Life of Riley Tavern – This bar in the Pearl District of Portland has two floors. I went with six lawyers in the Schwabe Tax and Estate Planning Group and one of their secretaries. They’re some of the smartest people I know. All the lawyers – besides their law degrees – have Masters in Taxation.
We had a delicious lunch on the first floor and a lot of fun while we ate, although to many people, the terms “Tax lawyer” and “Fun” might seem like a contradiction in terms.
The basement, however, really defines the bar. As I stated in my 2016 blog post:
“One walks down the battered steps into an intriguing, dark basement space with just a few small windows – it reminded me of the fallout shelters the government promoted when I was a kid. (They also told us with sincerity during drills that we should assume a position under our desks in order to avoid the impact of a nuclear warhead…..)
It’s full of dark wood furniture, pool tables, and the bartender serves a cucumber gin and tonic that will really make you think about ordering quite a few gin and tonics. The billiards, shuffleboard, and darts in the basement are free.”
And before I close with a teaser about The Basement Pub, I think it appropriate to talk about my one Beerchasing experience that was the total converse of cellar bars. That was the Schilthorn Taverne at the 9,700 foot level of the Schilthorn in Switzerland.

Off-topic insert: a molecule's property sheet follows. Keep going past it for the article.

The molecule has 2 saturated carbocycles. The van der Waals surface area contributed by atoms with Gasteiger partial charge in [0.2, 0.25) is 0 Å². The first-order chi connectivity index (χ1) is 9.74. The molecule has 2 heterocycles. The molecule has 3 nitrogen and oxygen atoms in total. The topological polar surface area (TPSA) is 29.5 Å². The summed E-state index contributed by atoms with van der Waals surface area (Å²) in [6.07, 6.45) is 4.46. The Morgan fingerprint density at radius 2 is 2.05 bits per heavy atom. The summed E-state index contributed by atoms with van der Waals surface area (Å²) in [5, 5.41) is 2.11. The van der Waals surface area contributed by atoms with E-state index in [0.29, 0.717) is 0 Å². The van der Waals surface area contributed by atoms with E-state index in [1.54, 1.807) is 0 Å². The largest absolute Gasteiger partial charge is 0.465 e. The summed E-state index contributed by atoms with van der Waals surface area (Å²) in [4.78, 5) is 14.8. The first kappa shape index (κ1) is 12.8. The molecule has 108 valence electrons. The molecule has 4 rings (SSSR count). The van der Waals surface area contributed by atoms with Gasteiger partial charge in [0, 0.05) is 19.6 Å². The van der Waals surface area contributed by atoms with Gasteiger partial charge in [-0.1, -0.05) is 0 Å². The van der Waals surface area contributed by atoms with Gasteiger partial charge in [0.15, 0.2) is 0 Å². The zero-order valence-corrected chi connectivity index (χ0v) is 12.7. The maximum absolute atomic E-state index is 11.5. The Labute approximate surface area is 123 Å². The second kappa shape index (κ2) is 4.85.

We ascended the Schilthorn, by two separate tramways that took us to the top of the 9,744 foot mountain. It is one of the highest peaks in the Bernese Alps. The James Bond movie, “On Her Majesty’s Secret Service”, was filmed at the top. And the tavern is just below the summit.
Stay Tuned for More on The Basement Public House
While a number of my favorite dives or breweries have closed, I’m constantly coming across low-profile but fascinating bars that propel me onward. Such was the case with the Basement Pub, which I happened to see out of the corner of my eye while driving a new route in SE Portland.
It was described in a Google search as:
“Dimly lit lounge & hangout featuring a card-game league, board games, trivia & a low-key vibe.”
My first thought was, “How could I have missed what seems like a great dive bar?” But although the title and the outward appearance lead one to think that this place is a “classic dive” (not that there’s anything wrong with that!) it’s actually a quaint and delightful neighborhood pub with a friendly staff and some nice features that drew me back.
You’ll read the details of my two visits and why you should try this bar in my next post.
There’s no “down-side” to this bar!